The laser-like focused strategy we used against Japan should be used in Iraq and Afghanistan including against other countries that support terrorism (like Iran). In addition to quickly and decisively defeating the enemy, the U.S. and its allies must address the root cause of what is contributing to Islamic terrorism: the dissemination of Islamic fundamentalism. Both Saudi Arabia and Iran are responsible for this in which both countries transmit the version of Islam their regimes subscribe to in members of the Sunni and Shiite sects of the faith. It is Saudi Arabia and Iran and the Islamism they propagandize that should be the main focal points of our efforts. One good first step would be for U.S. diplomats to pressure the state of Qatar to shut down al-Jazeera  while urging U.S. satellite companies to no longer carry the network as part of their programing. Of course combating Islamism is an intellectual as much as it is a military undertaking and programs geared to countering it non-militarily should be undertaken.
 
Despite being considered an ally by the United States, Saudi Arabia still subsidizes efforts that teach Wahhabism to Sunni Muslims and the country's monarchy funnels millions of dollars to export their official version of Islam worldwide. In addition to funding terrorist groups like Hamas and Hezbollah as well as pursuing the acquisition of nuclear technology, Iran openly and proudly conducts its indoctrination convincing people that their sacrifice is Allah's will with promises of rewards in the after life.
 
All of the above mentioned activities on the part of the Saudis and Iranians are acts of war and should be treated as such. Let's also not forget that Islamic law mandates the conquest of non-believers (i.e. infidels), dividing the world into two camps: Dar al-Islam (House of Peace) and Dar al-Harb (House of War). Sharia law also requires inferior status for dhimmis (i.e. Christians and Jews) who are forbidden to bear arms and must pay a head tax (jizya) from which Muslims are exempt. Islam allows for the enslavement of non-Muslims, including dhimmis, but dhimmis are protected more than other infidels and their murder is prohibited, unlike polytheists such as Hindus. These doctrines have been in place and practiced long before the United States was ever involved in the Middle East much less before the U.S. ever existed.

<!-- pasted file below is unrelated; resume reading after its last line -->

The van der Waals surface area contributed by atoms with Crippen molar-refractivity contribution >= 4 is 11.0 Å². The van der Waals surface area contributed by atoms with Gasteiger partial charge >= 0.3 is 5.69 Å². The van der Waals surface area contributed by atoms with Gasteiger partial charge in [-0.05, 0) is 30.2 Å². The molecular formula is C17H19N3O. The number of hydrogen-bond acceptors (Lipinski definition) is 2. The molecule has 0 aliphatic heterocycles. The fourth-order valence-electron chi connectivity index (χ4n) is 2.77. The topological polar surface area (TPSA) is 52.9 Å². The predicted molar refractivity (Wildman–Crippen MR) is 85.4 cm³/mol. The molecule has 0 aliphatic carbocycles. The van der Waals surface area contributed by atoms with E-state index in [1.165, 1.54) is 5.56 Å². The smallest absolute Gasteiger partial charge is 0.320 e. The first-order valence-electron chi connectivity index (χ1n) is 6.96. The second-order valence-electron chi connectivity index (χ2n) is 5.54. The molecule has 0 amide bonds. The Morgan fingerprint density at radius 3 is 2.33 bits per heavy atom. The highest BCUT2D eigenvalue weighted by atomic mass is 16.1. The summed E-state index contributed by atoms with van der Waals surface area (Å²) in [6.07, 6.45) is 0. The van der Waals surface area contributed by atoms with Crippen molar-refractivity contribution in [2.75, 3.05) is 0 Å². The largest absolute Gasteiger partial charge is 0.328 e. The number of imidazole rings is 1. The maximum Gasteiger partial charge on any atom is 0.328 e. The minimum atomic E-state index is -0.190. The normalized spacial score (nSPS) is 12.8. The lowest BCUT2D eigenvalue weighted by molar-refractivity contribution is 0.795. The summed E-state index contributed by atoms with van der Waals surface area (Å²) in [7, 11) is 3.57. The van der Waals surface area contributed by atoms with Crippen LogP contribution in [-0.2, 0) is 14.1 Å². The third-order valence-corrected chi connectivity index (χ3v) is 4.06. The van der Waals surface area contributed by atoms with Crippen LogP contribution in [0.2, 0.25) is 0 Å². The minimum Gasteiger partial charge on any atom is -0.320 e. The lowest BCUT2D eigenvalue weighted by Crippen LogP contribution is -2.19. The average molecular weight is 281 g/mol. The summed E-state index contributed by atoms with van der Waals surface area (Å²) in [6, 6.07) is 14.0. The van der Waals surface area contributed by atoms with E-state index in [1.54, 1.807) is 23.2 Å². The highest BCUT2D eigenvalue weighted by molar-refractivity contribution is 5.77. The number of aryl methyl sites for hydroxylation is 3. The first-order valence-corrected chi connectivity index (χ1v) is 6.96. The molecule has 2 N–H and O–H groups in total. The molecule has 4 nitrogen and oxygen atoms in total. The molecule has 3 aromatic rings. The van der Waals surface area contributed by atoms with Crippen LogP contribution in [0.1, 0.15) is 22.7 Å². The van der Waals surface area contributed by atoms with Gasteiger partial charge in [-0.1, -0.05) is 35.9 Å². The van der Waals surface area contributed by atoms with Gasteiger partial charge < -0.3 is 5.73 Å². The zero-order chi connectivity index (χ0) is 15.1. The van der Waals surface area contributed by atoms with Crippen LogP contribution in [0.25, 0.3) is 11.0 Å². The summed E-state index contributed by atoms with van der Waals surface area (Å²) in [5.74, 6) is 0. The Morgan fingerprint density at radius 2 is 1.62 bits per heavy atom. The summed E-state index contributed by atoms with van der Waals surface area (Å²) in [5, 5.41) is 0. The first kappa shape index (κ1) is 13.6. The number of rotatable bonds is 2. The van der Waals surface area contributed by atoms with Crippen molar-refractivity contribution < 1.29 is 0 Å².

Regardless of the above facts about Islamic law and the activities of the Saudi and Iranian leadership, I have no doubt that the majority of Muslims and people in the Middle East itself no matter what religion, race, or creed truly want a decent, peaceful, free life for themselves. Unfortunately, any hopes of such aspirations becoming a reality will remain nothing more than fantasies until and unless Islamic fundamentalism is rooted out like the cancer that it is and Islamic scholars and political leaders in the Middle East and abroad truly reject it in word and action.
 
When the United States invaded Iraq, the effect initially sent a strong message of our determination to defeat terrorism. Unfortunately, the U.S. made appeasement and pragmatism the overriding program for Iraq's occupation such as allowing Iraq's constitution to be based on Sharia Law. It is small wonder that not only has civil war broken out but Islamic terrorism as a whole still continues. If policy makers and politicians continue appeasement, negotiation, and compromise, Islamists will not only manipulate such efforts to their advantage but use such opportunities to grow stronger. When process and political correctness rather than a principled course set on victory by truly defeating Islamic totalitarianism makes the comeback of groups (like the Taliban) inevitable.
 
Government's job is to protect the rights of its citizens which includes using retaliatory force against threats to them such as criminals and foreign invaders. However, a government that uses force (such as indoctrination) to impose an ideological or political doctrine is statism since it is the subjugation of the individual to the demands of the state. And like we saw with how Japan imposed its moral code on the populace to begin, create, and sustain its empire, in a similar sense we are seeing the same outcome in many countries of the Middle East with Islamic jihadism transmitted by two evil regimes that contributes to the radicalization of Muslims and in many cases results in them becoming terrorists. The lessons of how we defeated Japan and purged its ideological political doctrine from Japanese society including the 2003 invasion of Iraq and how easy it was for U.S. forces to defeat Iraq's military are the best examples that show how we can defeat the enemy of Islamic totalitarianism and ultimately win. Pragmatism and political deal making be damned.